What is Chronic Pelvic Pain?

Have you ever had a sharp pain in your lower abdomen and all of a sudden you cannot move? Or maybe you’ve had it for a while, and it keeps you from living your life normally. If you have, you have most likely experiencing pelvic pain.
We can call it chronic pelvic pain when it lasts longer than half a year.

How do you know that it is indeed pelvic pain?

Our bodies cannot all be different and so different women will feel pelvic pain differently. Some feel a sharp pain that is there for a few minutes, and then it disappears. Some may feel it at one spot and others may feel it spread out in their abdomen.
While other women may feel it going about their days, others may only feel it when they are on their periods, during sexual intercourse or when trying to lift a heavy object. Some will even feel it while urinating. It is also not uncommon to have the pain emanating from the vulva, this kind of pain has been named vulvodynia.

What are some of the causative factors of pelvic pain?

Up to know the research jury is still out on how pelvic pain comes into being. But most of the time, it is due to problems with organs in and around your pelvic areas.
Here are few health problems that may be the cause of the pain.

  • Rectal irritation – the cause for this is yet to be known, but it results in pain, constipation, bloating and even diarrhea.
  • Endometriosis – when uterial tissues start growing elsewhere, you end up with endometriosis. The two main symptoms of this condition are pain and fertility issues.
  • Pelvic floor disorders – this occurs when the tissues and muscles that make up the pelvis are weak or injured.
  • Fibroids – these are tumors (non-cancerous) that grow on the uterine walls

How is the diagnosis made?

First of all, when you realize you have chronic pelvic pain, you should visit a doctor. The doctor will then quiz you a little about your symptoms and perform a physical examination to see if there are any abnormalities. After this, they can then do any of the following tests or a few of them together.

  • Blood tests
  • Cystoscopy
  • A pelvic (MRI) scan – this enables them to see the inside of the pelvis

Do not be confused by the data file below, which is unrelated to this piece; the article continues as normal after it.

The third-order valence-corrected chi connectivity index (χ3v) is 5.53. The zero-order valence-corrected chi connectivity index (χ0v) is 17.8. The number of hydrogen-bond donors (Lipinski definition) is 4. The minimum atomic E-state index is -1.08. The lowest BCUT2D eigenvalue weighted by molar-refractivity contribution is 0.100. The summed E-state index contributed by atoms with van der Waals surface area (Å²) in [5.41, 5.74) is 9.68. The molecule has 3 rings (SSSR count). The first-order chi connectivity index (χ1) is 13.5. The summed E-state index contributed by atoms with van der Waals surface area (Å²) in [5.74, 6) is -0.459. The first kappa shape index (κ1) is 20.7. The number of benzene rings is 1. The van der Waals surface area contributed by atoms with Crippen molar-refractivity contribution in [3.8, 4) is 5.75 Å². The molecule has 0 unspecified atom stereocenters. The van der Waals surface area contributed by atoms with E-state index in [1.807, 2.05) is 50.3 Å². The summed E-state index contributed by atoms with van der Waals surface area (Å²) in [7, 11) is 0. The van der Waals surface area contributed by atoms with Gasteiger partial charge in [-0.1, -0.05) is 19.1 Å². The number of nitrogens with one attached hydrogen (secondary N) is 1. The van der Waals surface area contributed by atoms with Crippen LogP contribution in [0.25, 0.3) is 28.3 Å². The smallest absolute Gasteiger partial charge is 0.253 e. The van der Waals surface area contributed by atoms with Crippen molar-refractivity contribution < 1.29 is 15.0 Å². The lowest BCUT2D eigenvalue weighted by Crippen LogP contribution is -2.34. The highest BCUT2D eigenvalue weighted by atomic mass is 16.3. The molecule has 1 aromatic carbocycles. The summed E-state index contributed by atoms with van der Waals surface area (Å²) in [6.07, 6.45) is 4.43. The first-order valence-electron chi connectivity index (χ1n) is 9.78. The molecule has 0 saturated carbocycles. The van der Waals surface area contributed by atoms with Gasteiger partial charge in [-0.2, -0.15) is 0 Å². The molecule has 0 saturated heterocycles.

• Colonoscopy
  • Pelvic laparoscopy

How can you treat pelvic pain?

The treatment options will depend on the emanating point of the pain, how often you feel it and how strong or mild it is. Any of the following may be recommended.

  • Medication – depending on your pain you may get a prescription for painkillers, muscle relaxants or anti-inflammatory drugs.
  • Lifestyle changes – for instance changing what you eat, exercising more, staying away from too much alcohol and other positive health changes may help deal with the pain.
  • Physiotherapy – the therapy helps relax muscle and tissues. It is useful when pain comes from these areas.

Final thoughts

Suffering pelvic pain can cause a strain in one’s quality of life. If you have chronic pain, it is critical that you see a doctor. A gynecologist can also help. The only problem with diagnosis is that there are a myriad of causes and each has their own type of tests. But the treatment options can help a great deal.

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In this instance, an athlete was originally diagnosed with minor quadriceps muscle strain and was treated for four weeks, with unsatisfactory results. When he came to our clinic, the muscle was not healing, and the patients’ muscle tissue had already begun to atrophy.

Upon examination using MSUS, we discovered that he had a full muscle thickness tear that had been overlooked by his previous provider. To mitigate damage and promote healing, surgery should have been performed immediately after the injury occurred. Because of misdiagnosis and inappropriate treatment, the patient now has permanent damage that cannot be corrected.

The most important advantage of Ultrasound over MRI imaging is its ability to zero in on the symptomatic region and obtain imaging, with active participation and feedback from the patient. Using dynamic MSUS, we can see what happens when patients contract their muscles, something that cannot be done with MRI. From a diagnostic perspective, this interaction is invaluable.

Dynamic ultrasonography examination demonstrating
the full thickness tear and already occurring muscle atrophy
due to misdiagnosis and not referring the patient
to proper diagnostic workup

Demonstration of how very small muscle defect is made and revealed
to be a complete tear with muscle contraction
under diagnostic sonography (not possible with MRI)

image

Complete tear of rectus femoris
with large hematoma (blood)

image

Separation of muscle ends due to tear elicited
on dynamic sonography examination

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